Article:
Unless blueberry pie is somehow her Chekov's Gun, yeah. 

Now I really want to read a book called Chekov's Blueberry Pie
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Mental Magpie

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Re: Reading/Book Pet Peeves
« Reply #1549 on: December 13, 2013, 03:41:42 PM »
I think that it's a tired stereotype because it seems to be often used to show how much better, less superficial, etc the heroine supposedly is than all those stupid traditional females. It's like the real life women who are proud because they don't have any female friends and can't get along with women, because they're so cool and drama-free and never think what it says about them that they don't get along with half of the population.

And I find reading about that sort of characters kind of boring, even if they exist (tough I would also find someone who thinks that science and art is stupid as boring). I will also avoid romance novels with heroines who are cops or soldiers, unless it seems really interesting, as it usually means that the whole book is about her conflict and power struggle with her male collegues. Or being a journalist means being really feisty, never taking advice from anyone and getting into stupid, dangerous and avoidable situations while chasing a story.

I'm not proud that I don't have many female friends but I'm not sad about it, either; and I generally just don't get along with women.  All that says about me is that I don't have much in common with them.  All it says about them is that they don't have much in common with me.  There is absolutely nothing wrong with that.



I seem to have read the original post quite different than everyone else.  Petticoats explained it quite well for me and I can see where that would indeed be quite annoying.

I hear women say this way more than men and it always frustrates me.  I have various theories about why this is said/practiced but really people who say this are generally lumping 50% of the worlds people into a group they don't have things in common with because they don't have a Y chromosome.  I think it becomes a self-fulfilling prophecy because women are written off as having no friend potential by other women because they are women.

That's not how I work at all, so please don't lump me into any groups.  It is a pattern I have noticed with myself; I tend to get along better with men simply because I have more in common with them as a whole.  I don't write anyone off simply because of their gender.
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Diane AKA Traska

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Re: Reading/Book Pet Peeves
« Reply #1550 on: December 13, 2013, 03:49:45 PM »
I find a lot of the time with the Hating Femininity Girl, it ends up being a copout. She's not interested in boys...until the right guy comes along, and then she melts! She's not interested in dresses or makeup, but still has long hair and cleans up really pretty! (Not that there's anything wrong with this, but I'd like to see a legitimately more butch woman who's totally fine with that and doesn't need to be shown the error of her ways.) I think sometimes this is a factor of having only one or two female characters in a whole work, so instead of having a few different characters with an assortment of traits, the author tries to put absolutely everything on one character. I'm also tired of the Popular People are Evil trope. Luckily, that seems to be getting subverted more often.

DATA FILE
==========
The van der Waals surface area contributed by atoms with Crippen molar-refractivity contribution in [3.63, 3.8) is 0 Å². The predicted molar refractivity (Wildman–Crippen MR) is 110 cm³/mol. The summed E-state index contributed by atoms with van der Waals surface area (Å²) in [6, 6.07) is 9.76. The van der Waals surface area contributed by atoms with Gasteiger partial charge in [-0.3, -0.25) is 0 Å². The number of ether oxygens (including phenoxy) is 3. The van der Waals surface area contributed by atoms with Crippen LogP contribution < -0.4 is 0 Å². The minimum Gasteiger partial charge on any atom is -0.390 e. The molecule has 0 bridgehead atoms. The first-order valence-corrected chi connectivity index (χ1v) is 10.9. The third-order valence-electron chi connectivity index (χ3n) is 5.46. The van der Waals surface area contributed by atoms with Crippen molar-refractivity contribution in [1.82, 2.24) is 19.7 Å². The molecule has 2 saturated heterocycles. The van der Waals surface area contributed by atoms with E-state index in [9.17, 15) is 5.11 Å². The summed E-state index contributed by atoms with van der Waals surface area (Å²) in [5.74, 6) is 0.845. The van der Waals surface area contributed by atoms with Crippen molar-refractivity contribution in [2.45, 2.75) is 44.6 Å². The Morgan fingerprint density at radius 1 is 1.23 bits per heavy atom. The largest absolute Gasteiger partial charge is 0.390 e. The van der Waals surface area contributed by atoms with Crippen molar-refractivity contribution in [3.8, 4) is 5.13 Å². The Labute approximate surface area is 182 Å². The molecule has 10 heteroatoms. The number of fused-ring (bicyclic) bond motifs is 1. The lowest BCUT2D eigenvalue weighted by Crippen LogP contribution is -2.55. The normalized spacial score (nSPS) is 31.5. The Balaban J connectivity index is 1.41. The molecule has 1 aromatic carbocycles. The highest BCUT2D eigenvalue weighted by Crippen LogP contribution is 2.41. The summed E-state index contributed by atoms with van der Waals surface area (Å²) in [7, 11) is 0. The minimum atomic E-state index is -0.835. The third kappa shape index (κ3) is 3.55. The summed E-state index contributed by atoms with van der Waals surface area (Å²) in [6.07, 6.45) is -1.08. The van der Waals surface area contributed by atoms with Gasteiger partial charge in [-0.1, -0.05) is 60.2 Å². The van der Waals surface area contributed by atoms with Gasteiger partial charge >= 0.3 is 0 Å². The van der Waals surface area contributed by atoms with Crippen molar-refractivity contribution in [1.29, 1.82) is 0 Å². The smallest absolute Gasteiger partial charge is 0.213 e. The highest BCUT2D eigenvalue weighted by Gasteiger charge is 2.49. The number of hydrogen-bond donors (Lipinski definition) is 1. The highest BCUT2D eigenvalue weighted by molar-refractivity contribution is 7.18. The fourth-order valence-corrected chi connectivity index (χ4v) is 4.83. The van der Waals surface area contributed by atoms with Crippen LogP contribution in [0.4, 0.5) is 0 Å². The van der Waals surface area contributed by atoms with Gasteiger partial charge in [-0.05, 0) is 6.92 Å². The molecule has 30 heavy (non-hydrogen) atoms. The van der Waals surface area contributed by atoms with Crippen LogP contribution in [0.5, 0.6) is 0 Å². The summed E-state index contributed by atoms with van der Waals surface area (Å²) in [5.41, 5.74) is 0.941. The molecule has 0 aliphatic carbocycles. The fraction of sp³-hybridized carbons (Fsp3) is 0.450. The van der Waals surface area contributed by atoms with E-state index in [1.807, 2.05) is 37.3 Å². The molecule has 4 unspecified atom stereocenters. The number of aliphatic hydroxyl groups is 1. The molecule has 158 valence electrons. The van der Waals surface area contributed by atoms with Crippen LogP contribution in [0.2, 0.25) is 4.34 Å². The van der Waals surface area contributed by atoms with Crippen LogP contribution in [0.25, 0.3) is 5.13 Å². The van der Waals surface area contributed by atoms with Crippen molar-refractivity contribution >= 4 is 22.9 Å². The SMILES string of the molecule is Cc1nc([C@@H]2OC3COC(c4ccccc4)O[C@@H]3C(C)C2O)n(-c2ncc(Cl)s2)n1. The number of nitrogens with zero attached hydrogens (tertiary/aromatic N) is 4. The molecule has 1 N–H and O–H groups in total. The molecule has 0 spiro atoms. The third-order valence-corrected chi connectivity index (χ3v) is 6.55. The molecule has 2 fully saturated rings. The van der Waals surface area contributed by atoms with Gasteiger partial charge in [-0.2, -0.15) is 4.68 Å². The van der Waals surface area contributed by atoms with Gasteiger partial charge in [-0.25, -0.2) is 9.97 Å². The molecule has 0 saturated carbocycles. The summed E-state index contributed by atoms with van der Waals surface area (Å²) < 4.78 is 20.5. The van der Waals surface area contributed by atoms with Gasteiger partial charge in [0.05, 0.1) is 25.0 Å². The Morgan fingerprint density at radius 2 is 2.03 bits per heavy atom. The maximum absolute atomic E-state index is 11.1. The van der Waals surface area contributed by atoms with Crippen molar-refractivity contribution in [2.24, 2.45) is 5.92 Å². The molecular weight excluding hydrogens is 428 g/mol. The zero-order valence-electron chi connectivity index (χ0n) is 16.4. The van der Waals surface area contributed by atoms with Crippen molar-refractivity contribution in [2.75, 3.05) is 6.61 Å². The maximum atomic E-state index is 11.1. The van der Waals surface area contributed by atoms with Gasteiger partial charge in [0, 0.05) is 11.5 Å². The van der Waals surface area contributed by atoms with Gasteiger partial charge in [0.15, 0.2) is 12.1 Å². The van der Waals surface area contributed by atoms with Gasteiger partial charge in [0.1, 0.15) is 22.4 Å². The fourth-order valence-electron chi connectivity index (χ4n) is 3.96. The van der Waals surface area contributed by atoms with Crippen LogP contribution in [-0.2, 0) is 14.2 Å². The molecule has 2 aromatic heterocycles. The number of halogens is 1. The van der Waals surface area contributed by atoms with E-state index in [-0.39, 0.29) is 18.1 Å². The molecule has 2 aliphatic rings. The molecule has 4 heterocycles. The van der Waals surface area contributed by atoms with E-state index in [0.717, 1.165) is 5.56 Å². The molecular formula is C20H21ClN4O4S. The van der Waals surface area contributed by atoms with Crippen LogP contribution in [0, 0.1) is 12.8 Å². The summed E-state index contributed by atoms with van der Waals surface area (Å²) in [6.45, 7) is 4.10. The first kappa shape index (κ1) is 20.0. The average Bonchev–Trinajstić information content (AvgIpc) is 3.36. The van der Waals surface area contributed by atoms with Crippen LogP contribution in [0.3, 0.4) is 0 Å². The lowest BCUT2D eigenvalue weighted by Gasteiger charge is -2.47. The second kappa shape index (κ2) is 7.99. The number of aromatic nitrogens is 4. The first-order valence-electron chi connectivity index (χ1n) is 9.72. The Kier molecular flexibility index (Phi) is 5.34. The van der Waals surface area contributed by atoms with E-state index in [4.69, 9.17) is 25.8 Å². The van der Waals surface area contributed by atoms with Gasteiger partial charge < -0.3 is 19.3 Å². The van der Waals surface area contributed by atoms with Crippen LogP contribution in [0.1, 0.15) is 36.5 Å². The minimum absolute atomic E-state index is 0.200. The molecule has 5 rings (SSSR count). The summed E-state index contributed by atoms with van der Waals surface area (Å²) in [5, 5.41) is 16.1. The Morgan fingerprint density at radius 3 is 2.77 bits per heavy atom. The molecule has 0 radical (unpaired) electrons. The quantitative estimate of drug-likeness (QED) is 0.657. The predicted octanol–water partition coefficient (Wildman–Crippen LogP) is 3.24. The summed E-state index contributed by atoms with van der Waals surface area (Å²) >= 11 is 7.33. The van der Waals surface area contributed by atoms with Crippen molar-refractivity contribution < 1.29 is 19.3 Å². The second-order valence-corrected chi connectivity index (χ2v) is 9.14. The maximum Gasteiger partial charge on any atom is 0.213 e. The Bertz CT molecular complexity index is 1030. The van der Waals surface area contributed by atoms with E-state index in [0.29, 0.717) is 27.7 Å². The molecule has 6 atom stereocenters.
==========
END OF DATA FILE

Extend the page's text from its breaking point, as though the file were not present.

As for fanfic, I notice that often there'll be a few traits that are present in the main work that gets major overuse. Say a character named Sarah is mentioned as liking blueberry pie. Now in most fics, Sarah is eating blueberry pie, talking about blueberry pie, it's what she wants for her wedding cake and her first word spoken as a child. Same with overuse of jargon or nicknames where it's like the author wants to show their work, but it ends up feeling like a parody.
Unless blueberry pie is somehow her Chekov's Gun, yeah. 

Now I really want to read a book called Chekov's Blueberry Pie

"Perheps you haff heard of Russian inwention, blueberry pie?"

I know, not the same Chekov, but that's what popped into my head.
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Twik

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Re: Reading/Book Pet Peeves
« Reply #1551 on: December 13, 2013, 04:07:58 PM »
I find a lot of the time with the Hating Femininity Girl, it ends up being a copout. She's not interested in boys...until the right guy comes along, and then she melts! She's not interested in dresses or makeup, but still has long hair and cleans up really pretty! (Not that there's anything wrong with this, but I'd like to see a legitimately more butch woman who's totally fine with that and doesn't need to be shown the error of her ways.) I think sometimes this is a factor of having only one or two female characters in a whole work, so instead of having a few different characters with an assortment of traits, the author tries to put absolutely everything on one character. I'm also tired of the Popular People are Evil trope. Luckily, that seems to be getting subverted more often.